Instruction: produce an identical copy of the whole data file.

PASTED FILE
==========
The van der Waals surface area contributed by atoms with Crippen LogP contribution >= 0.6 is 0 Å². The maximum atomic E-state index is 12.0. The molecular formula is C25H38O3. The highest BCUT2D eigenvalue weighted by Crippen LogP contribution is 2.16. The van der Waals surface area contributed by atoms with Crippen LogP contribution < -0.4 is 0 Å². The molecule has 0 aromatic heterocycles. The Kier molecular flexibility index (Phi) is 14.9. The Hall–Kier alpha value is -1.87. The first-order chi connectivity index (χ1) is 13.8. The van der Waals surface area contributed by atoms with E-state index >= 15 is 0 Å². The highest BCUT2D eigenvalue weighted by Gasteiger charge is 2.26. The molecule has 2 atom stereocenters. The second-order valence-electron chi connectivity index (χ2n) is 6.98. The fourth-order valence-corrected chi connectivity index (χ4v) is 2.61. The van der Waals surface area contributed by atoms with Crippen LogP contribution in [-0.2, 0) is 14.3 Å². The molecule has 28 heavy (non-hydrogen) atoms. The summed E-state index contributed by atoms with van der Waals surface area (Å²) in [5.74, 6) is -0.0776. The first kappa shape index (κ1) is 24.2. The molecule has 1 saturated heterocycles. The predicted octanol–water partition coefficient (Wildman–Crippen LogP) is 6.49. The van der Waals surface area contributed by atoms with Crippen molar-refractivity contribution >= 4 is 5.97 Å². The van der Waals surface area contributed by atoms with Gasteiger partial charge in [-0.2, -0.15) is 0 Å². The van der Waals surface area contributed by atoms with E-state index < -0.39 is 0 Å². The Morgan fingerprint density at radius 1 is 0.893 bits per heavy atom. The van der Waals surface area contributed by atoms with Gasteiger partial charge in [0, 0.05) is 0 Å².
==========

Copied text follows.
The van der Waals surface area contributed by atoms with Crippen LogP contribution >= 0.6 is 0 Å². The maximum atomic E-state index is 12.0. The molecular formula is C25H38O3. The highest BCUT2D eigenvalue weighted by Crippen LogP contribution is 2.16. The van der Waals surface area contributed by atoms with Crippen LogP contribution < -0.4 is 0 Å². The molecule has 0 aromatic heterocycles. The Kier molecular flexibility index (Phi) is 14.9. The Hall–Kier alpha value is -1.87. The first-order chi connectivity index (χ1) is 13.8. The van der Waals surface area contributed by atoms with E-state index >= 15 is 0 Å². The highest BCUT2D eigenvalue weighted by Gasteiger charge is 2.26. The molecule has 2 atom stereocenters. The second-order valence-electron chi connectivity index (χ2n) is 6.98. The fourth-order valence-corrected chi connectivity index (χ4v) is 2.61. The van der Waals surface area contributed by atoms with Crippen LogP contribution in [-0.2, 0) is 14.3 Å². The molecule has 28 heavy (non-hydrogen) atoms. The summed E-state index contributed by atoms with van der Waals surface area (Å²) in [5.74, 6) is -0.0776. The first kappa shape index (κ1) is 24.2. The molecule has 1 saturated heterocycles. The predicted octanol–water partition coefficient (Wildman–Crippen LogP) is 6.49. The van der Waals surface area contributed by atoms with Crippen molar-refractivity contribution >= 4 is 5.97 Å². The van der Waals surface area contributed by atoms with Gasteiger partial charge in [-0.2, -0.15) is 0 Å². The van der Waals surface area contributed by atoms with E-state index < -0.39 is 0 Å². The Morgan fingerprint density at radius 1 is 0.893 bits per heavy atom. The van der Waals surface area contributed by atoms with Gasteiger partial charge in [0, 0.05) is 0 Å².